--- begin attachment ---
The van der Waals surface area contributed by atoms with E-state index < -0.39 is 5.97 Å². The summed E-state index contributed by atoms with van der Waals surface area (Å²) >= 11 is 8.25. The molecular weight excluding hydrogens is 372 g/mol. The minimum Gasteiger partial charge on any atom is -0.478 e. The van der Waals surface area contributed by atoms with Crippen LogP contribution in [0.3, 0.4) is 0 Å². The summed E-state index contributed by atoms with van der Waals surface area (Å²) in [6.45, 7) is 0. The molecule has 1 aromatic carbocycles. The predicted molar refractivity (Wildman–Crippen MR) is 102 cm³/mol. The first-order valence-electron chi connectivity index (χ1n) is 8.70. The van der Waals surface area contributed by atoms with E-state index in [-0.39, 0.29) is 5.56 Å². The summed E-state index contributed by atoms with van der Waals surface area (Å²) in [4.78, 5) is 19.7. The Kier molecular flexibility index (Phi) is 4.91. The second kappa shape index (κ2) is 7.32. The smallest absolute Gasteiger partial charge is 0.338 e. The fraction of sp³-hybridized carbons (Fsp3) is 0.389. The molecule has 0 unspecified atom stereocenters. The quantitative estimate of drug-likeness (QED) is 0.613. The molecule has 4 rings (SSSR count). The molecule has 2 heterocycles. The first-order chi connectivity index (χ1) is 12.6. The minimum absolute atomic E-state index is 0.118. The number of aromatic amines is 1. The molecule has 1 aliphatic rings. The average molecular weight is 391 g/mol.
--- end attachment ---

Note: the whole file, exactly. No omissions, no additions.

The van der Waals surface area contributed by atoms with E-state index < -0.39 is 5.97 Å². The summed E-state index contributed by atoms with van der Waals surface area (Å²) >= 11 is 8.25. The molecular weight excluding hydrogens is 372 g/mol. The minimum Gasteiger partial charge on any atom is -0.478 e. The van der Waals surface area contributed by atoms with Crippen LogP contribution in [0.3, 0.4) is 0 Å². The summed E-state index contributed by atoms with van der Waals surface area (Å²) in [6.45, 7) is 0. The molecule has 1 aromatic carbocycles. The predicted molar refractivity (Wildman–Crippen MR) is 102 cm³/mol. The first-order valence-electron chi connectivity index (χ1n) is 8.70. The van der Waals surface area contributed by atoms with E-state index in [-0.39, 0.29) is 5.56 Å². The summed E-state index contributed by atoms with van der Waals surface area (Å²) in [4.78, 5) is 19.7. The Kier molecular flexibility index (Phi) is 4.91. The second kappa shape index (κ2) is 7.32. The smallest absolute Gasteiger partial charge is 0.338 e. The fraction of sp³-hybridized carbons (Fsp3) is 0.389. The molecule has 0 unspecified atom stereocenters. The quantitative estimate of drug-likeness (QED) is 0.613. The molecule has 4 rings (SSSR count). The molecule has 2 heterocycles. The first-order chi connectivity index (χ1) is 12.6. The minimum absolute atomic E-state index is 0.118. The number of aromatic amines is 1. The molecule has 1 aliphatic rings. The average molecular weight is 391 g/mol.